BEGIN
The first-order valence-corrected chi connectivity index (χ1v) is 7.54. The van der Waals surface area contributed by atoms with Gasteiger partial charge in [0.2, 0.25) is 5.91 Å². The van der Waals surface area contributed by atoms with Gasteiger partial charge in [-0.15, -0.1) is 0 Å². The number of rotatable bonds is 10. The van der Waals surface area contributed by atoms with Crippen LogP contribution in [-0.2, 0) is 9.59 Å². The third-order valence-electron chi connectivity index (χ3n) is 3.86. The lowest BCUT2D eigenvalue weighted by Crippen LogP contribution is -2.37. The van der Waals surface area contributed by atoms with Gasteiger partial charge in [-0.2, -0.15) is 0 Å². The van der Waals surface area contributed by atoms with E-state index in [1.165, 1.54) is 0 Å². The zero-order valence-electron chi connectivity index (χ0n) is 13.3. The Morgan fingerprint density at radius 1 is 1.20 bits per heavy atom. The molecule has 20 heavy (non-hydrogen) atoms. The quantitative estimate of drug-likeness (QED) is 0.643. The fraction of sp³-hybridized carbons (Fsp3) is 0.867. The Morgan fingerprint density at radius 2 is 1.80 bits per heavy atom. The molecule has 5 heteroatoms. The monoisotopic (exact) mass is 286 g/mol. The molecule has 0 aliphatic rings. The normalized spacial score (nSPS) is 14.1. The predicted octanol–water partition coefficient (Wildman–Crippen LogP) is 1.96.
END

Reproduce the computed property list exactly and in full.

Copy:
The first-order valence-corrected chi connectivity index (χ1v) is 7.54. The van der Waals surface area contributed by atoms with Gasteiger partial charge in [0.2, 0.25) is 5.91 Å². The van der Waals surface area contributed by atoms with Gasteiger partial charge in [-0.15, -0.1) is 0 Å². The number of rotatable bonds is 10. The van der Waals surface area contributed by atoms with Crippen LogP contribution in [-0.2, 0) is 9.59 Å². The third-order valence-electron chi connectivity index (χ3n) is 3.86. The lowest BCUT2D eigenvalue weighted by Crippen LogP contribution is -2.37. The van der Waals surface area contributed by atoms with Gasteiger partial charge in [-0.2, -0.15) is 0 Å². The van der Waals surface area contributed by atoms with E-state index in [1.165, 1.54) is 0 Å². The zero-order valence-electron chi connectivity index (χ0n) is 13.3. The Morgan fingerprint density at radius 1 is 1.20 bits per heavy atom. The molecule has 20 heavy (non-hydrogen) atoms. The quantitative estimate of drug-likeness (QED) is 0.643. The fraction of sp³-hybridized carbons (Fsp3) is 0.867. The Morgan fingerprint density at radius 2 is 1.80 bits per heavy atom. The molecule has 5 heteroatoms. The monoisotopic (exact) mass is 286 g/mol. The molecule has 0 aliphatic rings. The normalized spacial score (nSPS) is 14.1. The predicted octanol–water partition coefficient (Wildman–Crippen LogP) is 1.96.